The oddball of the three—and my favorite is (500) Days of Summer. A story told about a 500-day relationship between a guy and a girl told out of order, this flick is original and refreshing. What happens when you have a hopeless romantic fall in love with someone who doesn't believe in love? Joseph Gordon Levitt plays a Lloyd-Dobler-esque guy who is trying to figure himself out as he finds himself falling for a girl, a girl who he thinks is the "girl of his dreams.” The little film has a lot to say about fate, coincidence, reality vs. expectations and how we often idealize certain parts of our relationships, or certain aspects of our partners. It is Eternal Sunshine of the Spotless Mind meets Say Anything. The thing I loved the most about this film is that both characters are young, funny, flawed and irresistibly lovable. Both do their fair share of damage, even though the film is told from the male perspective. They are real and hilarious, which in turn makes them touching and heartfelt. They are the opposite of the one-dimensional male/female archetypes that are found in so many romantic comedies of the past.

Perhaps what we need today is to stop looking at who is right and who is wrong in relationships. We love to blame and we love to generalize. "Men are so blah blah blah.” "Women are so blah blah blah.” Instead, how about this: we are all out of our minds. Every single one of us is just as nutty and ridiculous as the other. We all screw things up at one point or another. It's when we find the person that we want to spend the rest of our lives with that things begin to make sense. That we REALLY begin to mature. Because it’s then and only then that we are able to put someone else’s needs in front of our own. We need more movies that show us these things. We need movies showing a relationship being destroyed by (and from) both sides. And we really need movies showing couples that love each other without reason and without condition. Because, let's face it, in this world, if two people can find a way to love each other like that, there may still be a little hope for the rest of us.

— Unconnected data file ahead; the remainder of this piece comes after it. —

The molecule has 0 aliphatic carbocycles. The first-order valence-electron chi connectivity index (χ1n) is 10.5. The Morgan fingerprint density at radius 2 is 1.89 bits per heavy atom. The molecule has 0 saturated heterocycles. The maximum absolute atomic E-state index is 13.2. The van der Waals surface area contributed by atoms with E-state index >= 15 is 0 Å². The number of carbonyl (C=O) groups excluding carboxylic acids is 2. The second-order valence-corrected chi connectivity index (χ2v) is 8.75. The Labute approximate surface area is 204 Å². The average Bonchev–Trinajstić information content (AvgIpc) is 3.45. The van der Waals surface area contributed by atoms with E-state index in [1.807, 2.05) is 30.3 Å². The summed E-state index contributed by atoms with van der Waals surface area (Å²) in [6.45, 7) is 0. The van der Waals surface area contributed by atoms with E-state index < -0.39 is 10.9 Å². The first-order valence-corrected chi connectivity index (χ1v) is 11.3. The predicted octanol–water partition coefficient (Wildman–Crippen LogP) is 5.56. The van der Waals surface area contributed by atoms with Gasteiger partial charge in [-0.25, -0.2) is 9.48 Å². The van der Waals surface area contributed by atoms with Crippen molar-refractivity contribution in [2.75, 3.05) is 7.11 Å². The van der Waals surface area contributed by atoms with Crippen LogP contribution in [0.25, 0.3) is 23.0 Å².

Wednesday, December 16, 2009

Chan Chan Chan

I've been listening to Cat Power a lot lately. Actually, to clarify: I've been listening "Metal Heart" by Cat Power a lot lately. The reason is because at work I've just recently moved into a big room, and I'm the only one in it. It's probably a 30x10 foot room, all by myself. But this emptiness comes with a new freedom--and this is where the Cat Power song comes into play. I've hooked up these speakers to my computer--and I play that shit loud. I'm on the first floor--far away from everybody so I'm not disturbing anyone (even though I imagine the lame fifty-five year old men directly above me on the second floor complaining about "that damn twenty-something"). There is just something about the soul of her voice that fills up that room. It envelopes the corners and pulses in the walls.

Basically it's about the little things. It always has been. It probably always will be. Life is too short to listen to music played too softly.

Wednesday, December 9, 2009

Movie Review: Food Inc. (2009)